Canadian engineer has developed a lock that can not be hacked

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<pre>Canadian engineer has developed a lock that can not be hacked

In 2015, Canadian engineer Ryan Bowley introduced the world to the concept of the lock “Bowley Lock”, which excludes the possibility of using standard skeleton keys to open the device. A little time has passed and the inventor is ready to start production of a commercial version of his brainchild, for which he launched a start-up. So what's so special about Bowley's castles?

The classic design of a cylinder lock is used, in which unlocking occurs when all the larva's pins come into contact with the relief pattern of the grooves on the key. And there is no particular problem just to fill the space with a suitable material, insert a picklock to lock the pins and open the lock. Therefore, Bowley hid the “verification mechanism” deep into the bowels of the structure and designed a special key.

Furrows on the key perform the same function as before, but now there is a long slot. It serves to contact the guide rail, through which the key turns in a certain position, until the grooves are opposite the pins. Another way to get to them is impossible, so to open such a lock with ordinary skeleton keys is unrealistic – it is easier to break the entire larva.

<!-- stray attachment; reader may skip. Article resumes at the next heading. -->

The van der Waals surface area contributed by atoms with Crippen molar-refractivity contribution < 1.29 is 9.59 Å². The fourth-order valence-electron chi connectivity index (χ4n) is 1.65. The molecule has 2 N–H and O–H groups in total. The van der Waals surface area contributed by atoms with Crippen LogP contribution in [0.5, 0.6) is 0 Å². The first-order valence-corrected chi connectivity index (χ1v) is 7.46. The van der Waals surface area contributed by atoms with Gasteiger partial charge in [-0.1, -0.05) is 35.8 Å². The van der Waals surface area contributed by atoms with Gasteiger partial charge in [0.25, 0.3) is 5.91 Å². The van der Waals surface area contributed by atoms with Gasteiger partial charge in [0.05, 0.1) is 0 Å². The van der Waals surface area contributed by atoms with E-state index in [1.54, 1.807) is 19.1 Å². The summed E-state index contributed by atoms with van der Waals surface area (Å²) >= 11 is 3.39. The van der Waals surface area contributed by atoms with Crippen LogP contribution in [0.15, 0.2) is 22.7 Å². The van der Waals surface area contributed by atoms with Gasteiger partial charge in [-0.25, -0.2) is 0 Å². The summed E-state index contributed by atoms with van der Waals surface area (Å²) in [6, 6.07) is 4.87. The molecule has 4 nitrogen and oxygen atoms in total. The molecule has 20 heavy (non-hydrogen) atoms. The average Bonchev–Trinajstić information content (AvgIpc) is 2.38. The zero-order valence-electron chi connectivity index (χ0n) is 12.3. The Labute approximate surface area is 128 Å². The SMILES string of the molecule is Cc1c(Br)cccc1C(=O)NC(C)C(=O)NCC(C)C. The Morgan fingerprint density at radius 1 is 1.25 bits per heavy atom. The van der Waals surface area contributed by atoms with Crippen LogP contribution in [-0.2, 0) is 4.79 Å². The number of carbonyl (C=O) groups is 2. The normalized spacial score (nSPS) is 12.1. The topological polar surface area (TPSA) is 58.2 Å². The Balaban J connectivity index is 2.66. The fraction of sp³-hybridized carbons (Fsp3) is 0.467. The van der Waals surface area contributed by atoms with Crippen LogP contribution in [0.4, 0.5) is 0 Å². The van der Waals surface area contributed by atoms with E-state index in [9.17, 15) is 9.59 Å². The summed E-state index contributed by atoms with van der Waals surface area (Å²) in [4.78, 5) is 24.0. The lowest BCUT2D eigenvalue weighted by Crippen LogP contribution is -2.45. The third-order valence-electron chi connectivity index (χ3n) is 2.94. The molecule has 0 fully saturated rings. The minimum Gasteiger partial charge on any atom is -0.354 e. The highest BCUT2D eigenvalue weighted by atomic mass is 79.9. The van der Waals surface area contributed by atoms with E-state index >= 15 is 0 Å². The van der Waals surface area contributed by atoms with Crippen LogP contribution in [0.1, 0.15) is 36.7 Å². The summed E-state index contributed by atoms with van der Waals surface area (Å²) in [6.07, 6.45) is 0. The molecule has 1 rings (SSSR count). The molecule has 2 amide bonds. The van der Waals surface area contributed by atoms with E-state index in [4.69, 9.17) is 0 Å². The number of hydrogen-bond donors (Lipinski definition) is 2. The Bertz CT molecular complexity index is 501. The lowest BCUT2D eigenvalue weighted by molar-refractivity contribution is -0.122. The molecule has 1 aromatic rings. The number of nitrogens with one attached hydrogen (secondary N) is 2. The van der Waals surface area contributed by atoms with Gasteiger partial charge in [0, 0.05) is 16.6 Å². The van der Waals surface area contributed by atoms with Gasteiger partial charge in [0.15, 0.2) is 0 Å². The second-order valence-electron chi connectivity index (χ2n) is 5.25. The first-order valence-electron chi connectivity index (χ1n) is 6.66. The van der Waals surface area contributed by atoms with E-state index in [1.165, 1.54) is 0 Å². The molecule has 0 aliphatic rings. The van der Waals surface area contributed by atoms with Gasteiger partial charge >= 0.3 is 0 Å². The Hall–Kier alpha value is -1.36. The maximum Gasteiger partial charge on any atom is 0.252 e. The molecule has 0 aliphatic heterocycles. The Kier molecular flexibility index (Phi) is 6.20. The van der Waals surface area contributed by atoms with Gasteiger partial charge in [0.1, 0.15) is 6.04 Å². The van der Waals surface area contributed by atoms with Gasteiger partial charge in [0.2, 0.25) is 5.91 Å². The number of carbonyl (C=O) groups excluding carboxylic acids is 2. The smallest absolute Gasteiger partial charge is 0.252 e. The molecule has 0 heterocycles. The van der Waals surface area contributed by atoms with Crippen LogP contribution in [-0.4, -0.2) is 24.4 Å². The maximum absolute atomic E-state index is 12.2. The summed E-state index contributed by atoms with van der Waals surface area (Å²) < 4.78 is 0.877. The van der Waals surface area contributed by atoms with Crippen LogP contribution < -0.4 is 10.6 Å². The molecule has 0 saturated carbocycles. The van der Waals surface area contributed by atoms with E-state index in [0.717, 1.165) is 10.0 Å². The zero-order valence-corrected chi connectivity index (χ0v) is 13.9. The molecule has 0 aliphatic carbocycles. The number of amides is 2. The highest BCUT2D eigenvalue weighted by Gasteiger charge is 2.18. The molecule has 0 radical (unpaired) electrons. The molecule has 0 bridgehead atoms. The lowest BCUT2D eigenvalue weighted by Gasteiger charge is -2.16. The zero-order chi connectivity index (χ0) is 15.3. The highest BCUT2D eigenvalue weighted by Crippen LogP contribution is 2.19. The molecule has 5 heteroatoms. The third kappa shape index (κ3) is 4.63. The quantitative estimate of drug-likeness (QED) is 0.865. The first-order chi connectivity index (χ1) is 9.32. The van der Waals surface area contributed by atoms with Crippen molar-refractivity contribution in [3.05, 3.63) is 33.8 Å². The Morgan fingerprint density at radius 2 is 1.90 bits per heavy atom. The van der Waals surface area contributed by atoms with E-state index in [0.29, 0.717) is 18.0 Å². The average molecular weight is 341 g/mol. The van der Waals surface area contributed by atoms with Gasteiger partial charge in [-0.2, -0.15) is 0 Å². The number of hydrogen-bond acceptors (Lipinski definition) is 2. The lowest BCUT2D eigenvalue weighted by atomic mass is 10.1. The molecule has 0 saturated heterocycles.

The inventor finalized the lock design by adding a second row of grooves and pins and making the key two-sided. The updated model 543 uses the same principle, but now there are not 5 but 9 pins, so copying the key will be much more difficult. Buyers are free to choose between light aluminum version and premium stainless steel with protective plates. The price is $ 137-174 apiece.

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